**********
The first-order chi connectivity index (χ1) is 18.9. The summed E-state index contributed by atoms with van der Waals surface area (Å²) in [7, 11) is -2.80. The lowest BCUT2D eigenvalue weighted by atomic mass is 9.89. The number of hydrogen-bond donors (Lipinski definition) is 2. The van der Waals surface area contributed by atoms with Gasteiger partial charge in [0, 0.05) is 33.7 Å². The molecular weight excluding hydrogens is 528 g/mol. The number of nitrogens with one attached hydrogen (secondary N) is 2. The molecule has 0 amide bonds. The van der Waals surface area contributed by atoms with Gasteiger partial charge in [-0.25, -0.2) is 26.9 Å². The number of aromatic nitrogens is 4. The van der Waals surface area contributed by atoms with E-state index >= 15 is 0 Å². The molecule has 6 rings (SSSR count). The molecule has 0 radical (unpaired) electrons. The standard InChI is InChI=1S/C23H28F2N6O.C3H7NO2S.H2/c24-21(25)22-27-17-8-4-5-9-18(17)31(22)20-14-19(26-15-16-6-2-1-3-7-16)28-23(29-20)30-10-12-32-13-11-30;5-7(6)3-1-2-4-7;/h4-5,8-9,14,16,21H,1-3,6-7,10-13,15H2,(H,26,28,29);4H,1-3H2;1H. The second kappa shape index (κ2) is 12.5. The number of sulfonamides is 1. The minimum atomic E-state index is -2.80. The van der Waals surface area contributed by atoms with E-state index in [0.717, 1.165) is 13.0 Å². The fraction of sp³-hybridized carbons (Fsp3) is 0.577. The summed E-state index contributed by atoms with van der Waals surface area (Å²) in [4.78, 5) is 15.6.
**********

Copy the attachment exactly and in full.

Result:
The first-order chi connectivity index (χ1) is 18.9. The summed E-state index contributed by atoms with van der Waals surface area (Å²) in [7, 11) is -2.80. The lowest BCUT2D eigenvalue weighted by atomic mass is 9.89. The number of hydrogen-bond donors (Lipinski definition) is 2. The van der Waals surface area contributed by atoms with Gasteiger partial charge in [0, 0.05) is 33.7 Å². The molecular weight excluding hydrogens is 528 g/mol. The number of nitrogens with one attached hydrogen (secondary N) is 2. The molecule has 0 amide bonds. The van der Waals surface area contributed by atoms with Gasteiger partial charge in [-0.25, -0.2) is 26.9 Å². The number of aromatic nitrogens is 4. The van der Waals surface area contributed by atoms with E-state index >= 15 is 0 Å². The molecule has 6 rings (SSSR count). The molecule has 0 radical (unpaired) electrons. The standard InChI is InChI=1S/C23H28F2N6O.C3H7NO2S.H2/c24-21(25)22-27-17-8-4-5-9-18(17)31(22)20-14-19(26-15-16-6-2-1-3-7-16)28-23(29-20)30-10-12-32-13-11-30;5-7(6)3-1-2-4-7;/h4-5,8-9,14,16,21H,1-3,6-7,10-13,15H2,(H,26,28,29);4H,1-3H2;1H. The second kappa shape index (κ2) is 12.5. The number of sulfonamides is 1. The minimum atomic E-state index is -2.80. The van der Waals surface area contributed by atoms with E-state index in [0.717, 1.165) is 13.0 Å². The fraction of sp³-hybridized carbons (Fsp3) is 0.577. The summed E-state index contributed by atoms with van der Waals surface area (Å²) in [4.78, 5) is 15.6.